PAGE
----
When the film "For the Love of Benji" is shown Monday at the Lakefront Summer Festival in Columbia, hundreds of moviegoing children and their parents will cozy up on blankets in front of a large, flat canvas screen outdoors.
That's quite a change from the days when Tom Brzezinski strung a clothesline between two trees, draped a bed sheet across it and projected movies onto the swaying cloth for neighbors. That was 1969--well before Brzezinski started organizing movies for the Columbia Association's annual festival at the town center and before he helped launch a popular film society in Columbia.
Before there were cinema complexes, there was Brzezinski--better known as "Mr. B"--with his round, smiling face, portable projector and extra-long extension cord. As the organizer of the festival's movie nights and as director of the Columbia Film Society, Brzezinski has been bringing the magic of the movies to the region for 30 years.
"I just enjoy films, and I enjoy people liking movies," said Brzezinski, 58, the media specialist and librarian at Clemens Crossing Elementary School in Columbia. "It's a form of escapism, a form of entertainment and a way to broaden your horizons."
While Columbia has its share of movie theaters and will have more screens when renovations at Columbia Mall are completed, it lacks theaters for viewing foreign or arts films, Brzezinski said.
People interested in these genres usually have to go to theaters in Washington or Baltimore, or they must wait for the home video versions.
That always surprised Brzezinski, who said that Howard County has a market for these films.
The film society, which shows foreign films, has been so popular among residents that more than 200 people are turned away for membership each year.
The society has nearly 900 members.
"There's a substantial base in Columbia of academic people who enjoy this kind of cinema," he said. "We definitely could start supporting an international cinema."
Brzezinski was always drawn to the movies, even as a child growing up in Catonsville. Back in the 1940s, he would take a streetcar to the movies, with friends or alone, to see Dean Martin and Jerry Lewis or Gene Autry and "Champion the Wonder Horse."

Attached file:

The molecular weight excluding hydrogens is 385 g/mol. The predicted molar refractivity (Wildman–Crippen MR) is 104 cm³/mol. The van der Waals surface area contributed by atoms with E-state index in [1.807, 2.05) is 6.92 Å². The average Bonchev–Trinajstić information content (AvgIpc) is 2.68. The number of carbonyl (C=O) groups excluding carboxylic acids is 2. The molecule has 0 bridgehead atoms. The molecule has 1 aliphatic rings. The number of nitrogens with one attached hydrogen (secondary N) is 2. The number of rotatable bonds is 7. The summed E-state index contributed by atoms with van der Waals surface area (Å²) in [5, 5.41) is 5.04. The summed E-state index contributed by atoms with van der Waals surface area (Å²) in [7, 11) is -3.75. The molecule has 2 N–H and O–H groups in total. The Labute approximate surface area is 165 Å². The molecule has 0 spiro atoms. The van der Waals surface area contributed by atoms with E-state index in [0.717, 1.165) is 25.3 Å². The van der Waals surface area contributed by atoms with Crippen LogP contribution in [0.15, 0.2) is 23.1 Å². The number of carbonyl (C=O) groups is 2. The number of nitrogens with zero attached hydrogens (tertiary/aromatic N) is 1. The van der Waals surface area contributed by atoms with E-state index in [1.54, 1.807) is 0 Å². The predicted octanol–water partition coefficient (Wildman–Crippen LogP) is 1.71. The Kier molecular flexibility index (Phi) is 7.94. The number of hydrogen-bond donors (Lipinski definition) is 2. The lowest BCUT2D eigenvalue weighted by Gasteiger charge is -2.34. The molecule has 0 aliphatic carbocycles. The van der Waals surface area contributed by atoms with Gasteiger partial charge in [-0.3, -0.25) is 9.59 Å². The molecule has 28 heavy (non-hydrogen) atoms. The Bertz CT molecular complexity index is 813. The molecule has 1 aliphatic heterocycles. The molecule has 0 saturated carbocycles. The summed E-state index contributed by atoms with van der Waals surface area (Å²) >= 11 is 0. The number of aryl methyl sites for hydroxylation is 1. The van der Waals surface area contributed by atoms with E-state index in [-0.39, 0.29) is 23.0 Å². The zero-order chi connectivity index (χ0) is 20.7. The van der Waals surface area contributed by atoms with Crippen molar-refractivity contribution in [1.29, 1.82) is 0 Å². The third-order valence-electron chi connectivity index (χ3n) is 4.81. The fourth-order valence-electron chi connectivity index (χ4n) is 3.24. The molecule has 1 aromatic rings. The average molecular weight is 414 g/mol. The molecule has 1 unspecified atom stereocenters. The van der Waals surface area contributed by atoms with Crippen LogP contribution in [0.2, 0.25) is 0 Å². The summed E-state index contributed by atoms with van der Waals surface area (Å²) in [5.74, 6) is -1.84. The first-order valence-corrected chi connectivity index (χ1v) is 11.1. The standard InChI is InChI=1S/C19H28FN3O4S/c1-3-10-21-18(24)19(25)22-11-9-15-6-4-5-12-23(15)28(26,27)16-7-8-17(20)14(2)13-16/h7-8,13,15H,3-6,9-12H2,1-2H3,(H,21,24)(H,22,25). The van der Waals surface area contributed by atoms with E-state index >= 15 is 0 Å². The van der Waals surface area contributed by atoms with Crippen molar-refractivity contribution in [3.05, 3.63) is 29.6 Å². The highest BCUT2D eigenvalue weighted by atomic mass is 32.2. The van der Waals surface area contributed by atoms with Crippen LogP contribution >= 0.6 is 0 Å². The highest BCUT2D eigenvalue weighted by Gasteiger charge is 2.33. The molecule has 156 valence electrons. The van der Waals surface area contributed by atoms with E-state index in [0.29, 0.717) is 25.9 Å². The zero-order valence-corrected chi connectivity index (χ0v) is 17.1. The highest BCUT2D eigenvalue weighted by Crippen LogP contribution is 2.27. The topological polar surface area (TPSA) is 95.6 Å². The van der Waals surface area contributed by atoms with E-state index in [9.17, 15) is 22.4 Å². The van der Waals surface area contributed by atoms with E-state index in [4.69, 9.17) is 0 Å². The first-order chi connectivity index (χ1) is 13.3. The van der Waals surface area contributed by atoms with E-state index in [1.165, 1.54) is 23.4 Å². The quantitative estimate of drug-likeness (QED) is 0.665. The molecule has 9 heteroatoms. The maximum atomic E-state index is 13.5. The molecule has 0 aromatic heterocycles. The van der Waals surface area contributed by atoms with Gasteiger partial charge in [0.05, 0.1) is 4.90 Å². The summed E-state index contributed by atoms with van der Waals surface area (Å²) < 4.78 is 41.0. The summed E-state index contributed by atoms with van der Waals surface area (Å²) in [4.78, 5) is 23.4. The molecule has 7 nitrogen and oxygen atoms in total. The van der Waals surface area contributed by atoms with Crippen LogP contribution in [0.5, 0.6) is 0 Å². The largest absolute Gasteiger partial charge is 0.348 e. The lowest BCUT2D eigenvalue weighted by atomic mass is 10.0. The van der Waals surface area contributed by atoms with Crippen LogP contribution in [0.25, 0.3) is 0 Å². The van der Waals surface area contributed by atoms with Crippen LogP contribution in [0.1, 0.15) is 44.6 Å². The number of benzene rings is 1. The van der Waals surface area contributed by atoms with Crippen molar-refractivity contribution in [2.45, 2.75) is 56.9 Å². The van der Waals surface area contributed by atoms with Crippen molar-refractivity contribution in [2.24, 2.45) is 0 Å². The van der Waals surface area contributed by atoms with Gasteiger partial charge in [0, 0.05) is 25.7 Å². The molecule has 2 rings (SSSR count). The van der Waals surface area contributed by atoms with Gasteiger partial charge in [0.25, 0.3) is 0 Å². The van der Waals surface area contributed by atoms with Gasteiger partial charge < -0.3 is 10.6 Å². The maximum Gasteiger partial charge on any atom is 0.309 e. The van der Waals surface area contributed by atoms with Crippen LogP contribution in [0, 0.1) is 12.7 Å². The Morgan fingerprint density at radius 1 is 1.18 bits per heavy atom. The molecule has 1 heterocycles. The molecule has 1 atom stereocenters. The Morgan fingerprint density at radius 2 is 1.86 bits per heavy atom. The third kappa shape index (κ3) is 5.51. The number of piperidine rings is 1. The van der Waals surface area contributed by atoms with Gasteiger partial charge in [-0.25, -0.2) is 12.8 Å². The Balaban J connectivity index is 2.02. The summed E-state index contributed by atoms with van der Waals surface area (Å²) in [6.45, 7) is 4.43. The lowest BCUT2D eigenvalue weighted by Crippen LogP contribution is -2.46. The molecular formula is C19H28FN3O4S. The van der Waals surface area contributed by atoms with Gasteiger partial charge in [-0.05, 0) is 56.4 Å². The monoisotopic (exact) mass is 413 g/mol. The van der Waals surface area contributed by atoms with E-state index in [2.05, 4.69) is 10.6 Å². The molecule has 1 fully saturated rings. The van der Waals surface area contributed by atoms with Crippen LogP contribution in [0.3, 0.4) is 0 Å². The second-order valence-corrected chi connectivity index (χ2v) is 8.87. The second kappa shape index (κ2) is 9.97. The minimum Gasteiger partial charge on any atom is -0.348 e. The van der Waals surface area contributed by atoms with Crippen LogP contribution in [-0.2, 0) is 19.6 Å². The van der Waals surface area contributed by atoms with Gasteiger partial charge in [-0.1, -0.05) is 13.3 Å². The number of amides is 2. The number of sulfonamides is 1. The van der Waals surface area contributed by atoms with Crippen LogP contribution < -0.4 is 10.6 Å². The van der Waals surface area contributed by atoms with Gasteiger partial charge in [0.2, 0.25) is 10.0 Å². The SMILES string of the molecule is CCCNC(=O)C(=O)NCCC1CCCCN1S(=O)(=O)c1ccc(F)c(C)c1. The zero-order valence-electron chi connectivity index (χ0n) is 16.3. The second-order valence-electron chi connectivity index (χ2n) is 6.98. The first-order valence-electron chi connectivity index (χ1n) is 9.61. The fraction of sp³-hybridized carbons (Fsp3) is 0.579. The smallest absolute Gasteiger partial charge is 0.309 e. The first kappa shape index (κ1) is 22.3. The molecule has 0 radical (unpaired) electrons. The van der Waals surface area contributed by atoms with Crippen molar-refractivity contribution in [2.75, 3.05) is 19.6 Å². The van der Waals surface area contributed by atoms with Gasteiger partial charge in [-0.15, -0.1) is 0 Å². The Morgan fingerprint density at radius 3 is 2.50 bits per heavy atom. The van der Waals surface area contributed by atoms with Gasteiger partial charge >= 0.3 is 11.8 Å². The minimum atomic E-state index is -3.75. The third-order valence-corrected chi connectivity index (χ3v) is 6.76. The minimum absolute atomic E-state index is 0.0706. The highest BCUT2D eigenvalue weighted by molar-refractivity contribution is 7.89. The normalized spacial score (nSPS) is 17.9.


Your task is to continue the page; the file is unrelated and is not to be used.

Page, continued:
"I was just fascinated by the movies and by the people who appeared in them," he said.
In the sixth grade, Brzezinski won a 16mm projector as a prize for selling the most gift wrap during a school fund-raiser.
His first showing was a "Mighty Mouse" cartoon. As a teenager, he bought an 8mm film projector and showed black-and-white silent movies accompanied by tape-recorded music. That was the first time he presented movies outdoors.
He got involved with the audiovisual group in high school, and during college, he was in charge of showing movies on campus.
After college, he pondered opening a small theater in Columbia to show foreign films, but the idea never worked out.
He started showing movies to friends and neighbors, and the Columbia Film Society formed from that.
Members of the Columbia Association then called upon his expertise in the early 1970s to arrange for films outdoors during the Lakefront Summer Festival.
The festival's movies are divided into two categories: films for families on Monday nights and "a hodgepodge for an older crowd" on Fridays, he said. It never shows a film more mature than a PG-13 rating.
An average of 300 to 500 people attend each movie.
"The audience has gotten to known Mr. B over the years, and I think they enjoy seeing that he's still doing the movies with us," said Maggie Brown, vice president and director of community services for the Columbia Association.
The popular film society meets nine times a year at the Smith Theatre at Howard County Community College to view subtitled foreign films and other films in English.
The $30 membership covers all nine films, which are chosen by Brzezinski and other members of the film society's board of directors.
Each movie is shown twice, and this fall, the group will add a third showing to accommodate more members.
"I could rent the same movies at home, but this is much more social," said Verna Parker, who has been a member since the group started in 1969. "I see people I don't normally see, and it's a lot more pleasant than driving into Washington."
Helen Ruther and Marcia Gorrie, both longtime residents of Columbia, take credit for starting the film society.
But that first year was terrible. The first movie they showed, Ruther recalled, was a Japanese western that was so bad that people left early "and we had to hide in the bathroom."
"It was kind of embarrassing," she said.
They called Brzezinski to help, and the society quickly became a success.
Before the showing of the Italian film "The Best Man" earlier this month, film society members arrived at the dimly lit theater, carrying blankets and plastic bags of candy.
As people greeted Brzezinski and their friends and chose seats, Norma Eigles helped her 89-year-old mother, Eleanor Kaplow, settle into a chair.
These films are perfect for her mother, who is hard of hearing and usually cannot understand movies without subtitles. Likewise, the subtitles are easier for her to read on a large screen than at home on the television.
Eigles said she is grateful to Brzezinski for making these films available in Columbia.
"I never would have thought to start something like this, but thanks for Mr. B," Eigles said. "He is quite a beloved character in Columbia."
CAPTION: Tom Brzezinski began projecting movies for neighbors in 1969. The Columbia Film Society, which has nearly 900 members, formed from those gatherings.